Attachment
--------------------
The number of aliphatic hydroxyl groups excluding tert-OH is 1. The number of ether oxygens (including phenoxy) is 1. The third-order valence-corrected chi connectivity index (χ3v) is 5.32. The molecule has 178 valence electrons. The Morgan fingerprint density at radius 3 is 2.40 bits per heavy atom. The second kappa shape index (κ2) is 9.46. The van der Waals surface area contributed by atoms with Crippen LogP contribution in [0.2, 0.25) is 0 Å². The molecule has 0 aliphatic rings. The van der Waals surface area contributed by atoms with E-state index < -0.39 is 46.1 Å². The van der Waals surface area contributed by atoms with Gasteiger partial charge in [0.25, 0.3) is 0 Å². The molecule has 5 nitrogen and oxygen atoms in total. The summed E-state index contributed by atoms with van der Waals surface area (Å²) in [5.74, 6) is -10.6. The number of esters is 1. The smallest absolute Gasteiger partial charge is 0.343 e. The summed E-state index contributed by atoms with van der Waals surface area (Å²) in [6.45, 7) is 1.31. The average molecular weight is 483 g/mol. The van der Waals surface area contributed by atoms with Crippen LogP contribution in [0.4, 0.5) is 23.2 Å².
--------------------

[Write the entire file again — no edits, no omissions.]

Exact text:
The number of aliphatic hydroxyl groups excluding tert-OH is 1. The number of ether oxygens (including phenoxy) is 1. The third-order valence-corrected chi connectivity index (χ3v) is 5.32. The molecule has 178 valence electrons. The Morgan fingerprint density at radius 3 is 2.40 bits per heavy atom. The second kappa shape index (κ2) is 9.46. The van der Waals surface area contributed by atoms with Crippen LogP contribution in [0.2, 0.25) is 0 Å². The molecule has 0 aliphatic rings. The van der Waals surface area contributed by atoms with E-state index < -0.39 is 46.1 Å². The van der Waals surface area contributed by atoms with Gasteiger partial charge in [0.25, 0.3) is 0 Å². The molecule has 5 nitrogen and oxygen atoms in total. The summed E-state index contributed by atoms with van der Waals surface area (Å²) in [5.74, 6) is -10.6. The number of esters is 1. The smallest absolute Gasteiger partial charge is 0.343 e. The summed E-state index contributed by atoms with van der Waals surface area (Å²) in [6.45, 7) is 1.31. The average molecular weight is 483 g/mol. The van der Waals surface area contributed by atoms with Crippen LogP contribution in [0.4, 0.5) is 23.2 Å².